Dutch courts have suspended extraditions to Poland, pending answers from the Court of Justice of the EU over whether the Polish judicial system can provide the necessary guarantees regarding the right to a fair trial. The move follows doubts expressed by courts in Germany, Ireland and Spain.
ECRE provide an update on the situation in Greece, where the Shipping Minister has said that 10,000 people have been prevented from irregularly entering the country so far in 2020, the coronavirus lockdown on centres for migrants and refugees has been extended until 15 September, and the first instance recognition rate for asylum claims has risen to 69%.
Médecins Sans Frontières/Doctors Without Borders explain the case of SeaWatch 4, which was recently left at sea for 11 days with 353 rescued people on board, until it was finally allowed to disembark in Palermo. MSF explain the dirty tricks being played by EU member states that are putting people's lives at risk.
200 people are camping in a port "with no shower or adequte sanitary conditions" on the island of Gran Canaria, as the number of people arriving on the Canary Islands by small boats reaches its highest level for over a decade following a crackdown on other routes to Spanish territory.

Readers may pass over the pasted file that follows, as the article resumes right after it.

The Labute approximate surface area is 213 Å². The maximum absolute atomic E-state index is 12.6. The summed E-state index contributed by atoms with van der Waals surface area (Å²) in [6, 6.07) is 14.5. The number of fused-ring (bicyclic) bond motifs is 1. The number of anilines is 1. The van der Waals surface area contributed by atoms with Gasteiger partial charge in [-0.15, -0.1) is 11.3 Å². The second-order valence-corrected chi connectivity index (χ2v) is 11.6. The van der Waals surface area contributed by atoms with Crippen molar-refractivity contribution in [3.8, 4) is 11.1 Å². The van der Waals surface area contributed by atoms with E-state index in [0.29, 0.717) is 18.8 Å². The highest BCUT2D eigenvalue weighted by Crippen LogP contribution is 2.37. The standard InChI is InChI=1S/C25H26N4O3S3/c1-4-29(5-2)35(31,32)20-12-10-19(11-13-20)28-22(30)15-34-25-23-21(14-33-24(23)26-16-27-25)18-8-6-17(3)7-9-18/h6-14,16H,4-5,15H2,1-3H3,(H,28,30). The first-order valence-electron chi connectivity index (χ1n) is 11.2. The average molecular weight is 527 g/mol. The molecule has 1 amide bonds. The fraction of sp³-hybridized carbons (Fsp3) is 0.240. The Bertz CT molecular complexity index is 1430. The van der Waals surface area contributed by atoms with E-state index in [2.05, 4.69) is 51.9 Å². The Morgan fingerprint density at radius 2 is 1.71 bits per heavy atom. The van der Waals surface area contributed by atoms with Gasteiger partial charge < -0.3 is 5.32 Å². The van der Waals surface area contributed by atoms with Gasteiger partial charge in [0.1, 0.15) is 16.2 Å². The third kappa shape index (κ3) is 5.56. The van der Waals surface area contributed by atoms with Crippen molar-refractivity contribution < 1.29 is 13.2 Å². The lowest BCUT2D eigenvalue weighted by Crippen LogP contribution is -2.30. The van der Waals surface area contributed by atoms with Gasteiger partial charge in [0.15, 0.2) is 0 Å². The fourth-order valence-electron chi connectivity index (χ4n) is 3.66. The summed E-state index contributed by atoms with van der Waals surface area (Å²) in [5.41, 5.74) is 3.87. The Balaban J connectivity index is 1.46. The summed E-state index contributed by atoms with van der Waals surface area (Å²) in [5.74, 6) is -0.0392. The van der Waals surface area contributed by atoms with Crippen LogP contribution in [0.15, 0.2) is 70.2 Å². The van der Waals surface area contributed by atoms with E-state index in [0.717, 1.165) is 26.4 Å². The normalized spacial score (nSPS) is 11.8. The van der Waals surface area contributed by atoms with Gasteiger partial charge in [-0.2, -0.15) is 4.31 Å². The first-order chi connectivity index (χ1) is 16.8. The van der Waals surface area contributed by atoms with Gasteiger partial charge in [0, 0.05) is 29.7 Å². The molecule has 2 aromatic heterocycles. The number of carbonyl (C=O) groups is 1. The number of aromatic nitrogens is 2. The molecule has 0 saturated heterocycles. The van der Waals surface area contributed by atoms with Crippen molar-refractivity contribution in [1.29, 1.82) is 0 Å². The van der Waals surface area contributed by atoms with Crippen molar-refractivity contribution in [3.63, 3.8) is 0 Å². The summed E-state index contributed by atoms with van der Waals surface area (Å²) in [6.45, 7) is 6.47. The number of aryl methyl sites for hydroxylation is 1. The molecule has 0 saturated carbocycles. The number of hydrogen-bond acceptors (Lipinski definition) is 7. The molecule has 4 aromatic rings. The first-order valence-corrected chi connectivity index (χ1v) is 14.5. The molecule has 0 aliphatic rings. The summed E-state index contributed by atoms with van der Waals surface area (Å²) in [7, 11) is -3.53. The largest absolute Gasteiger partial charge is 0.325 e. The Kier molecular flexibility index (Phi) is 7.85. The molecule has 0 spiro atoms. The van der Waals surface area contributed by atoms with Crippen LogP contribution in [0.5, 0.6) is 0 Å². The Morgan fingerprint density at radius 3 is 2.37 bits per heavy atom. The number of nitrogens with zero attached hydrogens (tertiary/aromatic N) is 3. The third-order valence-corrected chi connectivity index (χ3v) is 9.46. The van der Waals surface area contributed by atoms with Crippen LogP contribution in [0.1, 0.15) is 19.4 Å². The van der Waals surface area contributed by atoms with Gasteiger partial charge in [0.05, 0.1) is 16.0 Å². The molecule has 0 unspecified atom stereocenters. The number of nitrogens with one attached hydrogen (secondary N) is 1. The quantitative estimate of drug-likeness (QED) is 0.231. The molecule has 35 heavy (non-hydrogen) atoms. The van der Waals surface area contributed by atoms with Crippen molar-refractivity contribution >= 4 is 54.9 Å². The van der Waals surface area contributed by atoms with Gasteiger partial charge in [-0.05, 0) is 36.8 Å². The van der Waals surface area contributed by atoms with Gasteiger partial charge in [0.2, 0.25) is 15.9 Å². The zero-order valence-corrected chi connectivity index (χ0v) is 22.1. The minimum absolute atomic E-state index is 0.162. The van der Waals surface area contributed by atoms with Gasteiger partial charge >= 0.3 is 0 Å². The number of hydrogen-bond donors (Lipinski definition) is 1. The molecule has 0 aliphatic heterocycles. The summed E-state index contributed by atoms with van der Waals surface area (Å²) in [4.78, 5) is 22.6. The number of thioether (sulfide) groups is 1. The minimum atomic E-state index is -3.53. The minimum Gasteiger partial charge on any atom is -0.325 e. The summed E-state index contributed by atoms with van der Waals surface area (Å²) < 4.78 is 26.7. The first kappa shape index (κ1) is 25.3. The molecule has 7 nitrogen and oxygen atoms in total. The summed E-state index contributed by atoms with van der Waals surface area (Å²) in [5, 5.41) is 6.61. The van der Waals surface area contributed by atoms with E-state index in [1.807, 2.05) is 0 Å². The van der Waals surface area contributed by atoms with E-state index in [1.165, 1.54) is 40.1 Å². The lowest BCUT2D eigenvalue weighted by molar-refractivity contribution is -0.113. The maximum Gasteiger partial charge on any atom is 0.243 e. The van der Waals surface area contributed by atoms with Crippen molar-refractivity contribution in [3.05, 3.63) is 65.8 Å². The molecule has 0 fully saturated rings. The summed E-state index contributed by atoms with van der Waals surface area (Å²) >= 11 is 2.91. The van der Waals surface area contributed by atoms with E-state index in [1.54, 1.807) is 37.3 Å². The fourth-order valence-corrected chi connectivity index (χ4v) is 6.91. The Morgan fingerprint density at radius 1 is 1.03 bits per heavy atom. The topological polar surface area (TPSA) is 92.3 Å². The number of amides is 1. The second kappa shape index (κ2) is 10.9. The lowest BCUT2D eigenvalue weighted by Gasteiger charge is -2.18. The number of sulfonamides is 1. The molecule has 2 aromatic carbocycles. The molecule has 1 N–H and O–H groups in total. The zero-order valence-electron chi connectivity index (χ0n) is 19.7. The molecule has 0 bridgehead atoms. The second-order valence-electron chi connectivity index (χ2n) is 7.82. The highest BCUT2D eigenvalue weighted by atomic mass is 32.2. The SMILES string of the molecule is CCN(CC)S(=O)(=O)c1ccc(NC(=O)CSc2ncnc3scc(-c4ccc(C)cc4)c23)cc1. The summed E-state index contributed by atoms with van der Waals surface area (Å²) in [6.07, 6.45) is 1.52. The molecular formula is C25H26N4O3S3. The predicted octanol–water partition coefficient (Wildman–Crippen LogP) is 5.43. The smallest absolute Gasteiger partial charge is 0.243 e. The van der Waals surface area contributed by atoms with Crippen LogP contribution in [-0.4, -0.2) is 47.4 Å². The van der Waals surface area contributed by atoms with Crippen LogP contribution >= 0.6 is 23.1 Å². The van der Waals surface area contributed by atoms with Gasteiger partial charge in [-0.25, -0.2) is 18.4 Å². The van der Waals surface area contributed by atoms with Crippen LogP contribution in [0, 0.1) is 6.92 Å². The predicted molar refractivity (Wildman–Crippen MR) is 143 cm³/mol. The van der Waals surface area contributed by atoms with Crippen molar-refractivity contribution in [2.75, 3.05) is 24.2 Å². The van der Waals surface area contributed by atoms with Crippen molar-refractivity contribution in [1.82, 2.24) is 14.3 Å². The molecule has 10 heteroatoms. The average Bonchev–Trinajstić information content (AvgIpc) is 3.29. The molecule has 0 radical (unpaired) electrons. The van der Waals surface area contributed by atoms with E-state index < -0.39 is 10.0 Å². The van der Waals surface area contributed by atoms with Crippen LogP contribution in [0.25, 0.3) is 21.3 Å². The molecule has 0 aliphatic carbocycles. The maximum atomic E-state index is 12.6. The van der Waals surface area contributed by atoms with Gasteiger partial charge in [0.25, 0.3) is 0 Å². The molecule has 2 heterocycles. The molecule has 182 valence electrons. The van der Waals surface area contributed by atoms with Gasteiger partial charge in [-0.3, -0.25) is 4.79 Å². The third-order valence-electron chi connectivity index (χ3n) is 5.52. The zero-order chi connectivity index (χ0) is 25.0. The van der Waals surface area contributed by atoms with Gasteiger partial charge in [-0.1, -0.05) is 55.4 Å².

The International Civil Aviation Organisation (ICAO) and the UN Office of Counter-Terrorism (UNOCT) have signed a new 'Memorandum of Agreement' that will extend their cooperation in implementing UN rules requiring that every member state set up systems for the surveillance and profiling of air passengers, in the name of combating terrorism and organised crime.
Andre Moura was "found unresponsive in the back of a police van" after being arrested in July 2018 and declared dead at a hospital later that night. Five officers from Greater Manchester Police were investigated by the Independent Office of Police Conduct, which recommended that the Crowd Prosecution Service press various charges - but the CPS has decided otherwise.
A new report by WebRoots Democracy, a think tank focused on progressive and inclusive technology policy, looks at the implications of the police use of facial recognition technology for people of colour and Muslims - two social groups who are heavily monitored by the state.
Press release published by JUSTICE on 24 August 2020 for the report 'When Things Go Wrong: the response of the justice system'.
The Digital Freedom Fund argue that problems with facial recognition technology cannot simply be fixed by trying to remove "bias" or ensure "fairness", and that instead a more holistic approach to the development and use of new technologies is required.
The implementation of the new mandate of EU border agency Frontex is well under way, and the German Presidency of the Council has raised a question with other member states that is likely to spark controversy: how can the agency assist with the deportation of lone children?